The end is near in the great Let’s Catholicize My Kid adventure. First Communion is only a couple weeks away and in honor of the life-changing event, we had to spend the first beautiful Saturday of the year stuck in a First Communion Retreat last weekend. When I hear the word retreat my mind immediately conjures black and white images of men climbing out of trenches as John Wayne screams “RETREAT! RETREAT!” But as I learned, that’s not how the pious view the word. (I also learned running away from the church with arms flailing shouting “RETREAT!” is frowned upon.)
Back in the 80s, Catholics didn’t do retreats. That was something best left to the Methodists but it seems in my absence, Catholics have decided to go full-boar into Retreating. In 2nd grade alone we’ve had two: one for Confession (Which we skipped due to my moral opposition to the practice. Like my dad used to say, why make a conference call when you’ve got a direct line at home.) and one for Communion. Due to the afore mentioned skippage and the falsities I may or may not have propagated justifying our absence, we needed to attend the Communion Retreat or risk being outted as the heathens we are. So at 8:00 on Saturday morning, mere hours before 13 children were to descend upon my home for a free-range birthday party, Number 1 and I slid into the back pew and prepared to Retreat.
Last week , I mentioned to my mom that I worried Number 1 Son wasn’t doing any actual First Communion preparation during the Catechism class I’d been hauling him to every Monday for the past year. How did I know this? Because in the past month alone he’d brought home approximately 4,782 Jesus-themed, shoddily-constructed arts and crafts projects and had no idea why there was wine involved with communion. (How is he even my child? Even at 8 I knew all about the wine, then again, I’d just read The Thornbirds so maybe I was advanced.)
In 1980, when I did First Communion, we spent a year preparing with Sister Nora standing over us, ruler in hand, making certain we had things down. We practiced with saltines and grape juice, rehearsed the procession like a drill team and knew every prayer Father was going to utter during the course of mass even before he got to them. Sister Nora had no time for Jesus-themed arts and crafts, souls were on the line damn it! In the weeks leading up to the big dance, the pressure was on as were weekly rehearsals.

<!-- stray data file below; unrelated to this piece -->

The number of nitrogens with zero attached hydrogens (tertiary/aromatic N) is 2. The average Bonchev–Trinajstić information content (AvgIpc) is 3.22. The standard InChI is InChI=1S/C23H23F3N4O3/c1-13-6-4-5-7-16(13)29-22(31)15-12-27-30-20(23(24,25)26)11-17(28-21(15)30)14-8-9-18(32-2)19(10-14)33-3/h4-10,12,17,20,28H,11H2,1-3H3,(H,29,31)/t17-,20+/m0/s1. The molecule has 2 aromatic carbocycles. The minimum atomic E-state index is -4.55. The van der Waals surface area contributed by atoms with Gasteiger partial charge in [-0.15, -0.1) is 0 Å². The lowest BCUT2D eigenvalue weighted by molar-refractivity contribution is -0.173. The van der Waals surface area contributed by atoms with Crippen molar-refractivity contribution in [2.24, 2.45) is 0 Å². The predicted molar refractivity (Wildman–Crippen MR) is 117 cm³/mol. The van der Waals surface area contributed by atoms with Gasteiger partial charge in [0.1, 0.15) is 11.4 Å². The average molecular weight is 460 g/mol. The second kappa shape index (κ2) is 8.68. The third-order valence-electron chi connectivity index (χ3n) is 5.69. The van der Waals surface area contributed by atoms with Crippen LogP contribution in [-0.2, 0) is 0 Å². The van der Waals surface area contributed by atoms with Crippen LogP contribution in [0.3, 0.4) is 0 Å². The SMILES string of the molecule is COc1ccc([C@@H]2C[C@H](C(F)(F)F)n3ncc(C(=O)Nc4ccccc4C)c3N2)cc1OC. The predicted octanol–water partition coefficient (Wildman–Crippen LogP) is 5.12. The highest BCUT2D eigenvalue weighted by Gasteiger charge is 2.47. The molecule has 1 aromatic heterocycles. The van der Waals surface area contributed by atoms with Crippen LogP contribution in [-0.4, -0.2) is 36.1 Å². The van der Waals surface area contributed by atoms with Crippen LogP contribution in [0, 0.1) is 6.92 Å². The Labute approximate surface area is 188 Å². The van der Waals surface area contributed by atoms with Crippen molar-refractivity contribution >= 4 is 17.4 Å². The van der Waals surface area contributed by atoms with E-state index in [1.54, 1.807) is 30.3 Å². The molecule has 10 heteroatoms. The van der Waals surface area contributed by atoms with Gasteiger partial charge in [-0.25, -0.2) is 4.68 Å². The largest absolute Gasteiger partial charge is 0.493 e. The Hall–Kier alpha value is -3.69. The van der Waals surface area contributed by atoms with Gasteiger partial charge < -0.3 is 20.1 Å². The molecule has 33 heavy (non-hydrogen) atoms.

“Do not drop it! If you drop it, you are dropping Jesus.”
“Sip the wine, don’t gulp. You are Communicants not drunkards.”
“Genuflect! We genuflect, we do not squat!”
“Kneel up! No butts on the pews children. Butts up for Jesus.”
By the time that organ blared on a crisp April Sunday, we were a well-oiled religious machine. That does not seem to be the case for Number 1’s class and so we Retreated.
The first hour was an intensive, Priest-led cram session, going over everything from the whats and whens to the hows and whys. I quelled the urge to point out that perhaps if the Jesus-themed crafts were taken down a notch, this curriculum could’ve been covered in Catechism. According to the mutterings of the other 90 parents in my general vicinity, I was not alone in that thought.
As Father wrapped up with what I now realize must be standard First Communion wine instruction, “Sip, don’t chug” we were sent off into groups for an entire hour of rotating through…you guessed it…Jesus-themed arts and crafts!!!!! (For the love of God people, what is this madness? Is there a Jesus-craft discount center nearby?) Our first task, glazing a ceramic communion chalice, wasn’t too bad with the exception of the mother on my right reminding her 8 year-old daughter, “Make sure you do a good job on this, we’ll be using this at your wedding.” WHAT?!?! No pressure kid, no pressure. I just wanted my kid to get paint on the chalice in addition to his shirt. I guess if I’m going to Retreat, I need to up my expectations.
Unfortunately as we moved to the next rotation, Number 1 Son was done. Why? Because even with the power of Jesus in your arts and crafts, no 8-year-old boy is down with playing Martha Stewart for an hour. As I observed a room of 45 parents crafting and 45 kids wandering aimlessly, it seemed the feeling was mutual.
While Retreating didn’t give me a full change of heart on this Catholic madness, I did feel a twitter of joy in the cultural significance of it all. It’s a good feeling to pass something down to your kids that was an important part of your own childhood; even if you’re not so sure you buy into it anymore. Maybe that’s what Retreating is all about.
Pulling out of church, I relished the fact that I wouldn’t have to Retreat again for 5 years when it’s Nugget’s turn. Right now, Nugget doesn’t need organized religion, his soul is in a holding pattern. But then, Nugget, the child who has been raised in a heathen household, has about 3 words in his spoken vocabulary and has attended church exactly once -at his baptism- changed that opinion. He was sorting through various Catholic paraphernalia we’d amassed that morning, stopped on a postage-stamp sized painting and said “Hi Esus.” The Turk and I shared a wide-eyed Scooby to Shaggy look while mouthing, “Did he just say Hi Jesus? How does he even know who that is?”
He went on to say it again and again and again. Perhaps the Catholic force is strong in that one and maybe 30 years from now, 90 parents will be reluctantly Retreating with a half-deaf, half Turkish, Father Nugget. Even a terribly lapsed Catholic mother would be proud of that.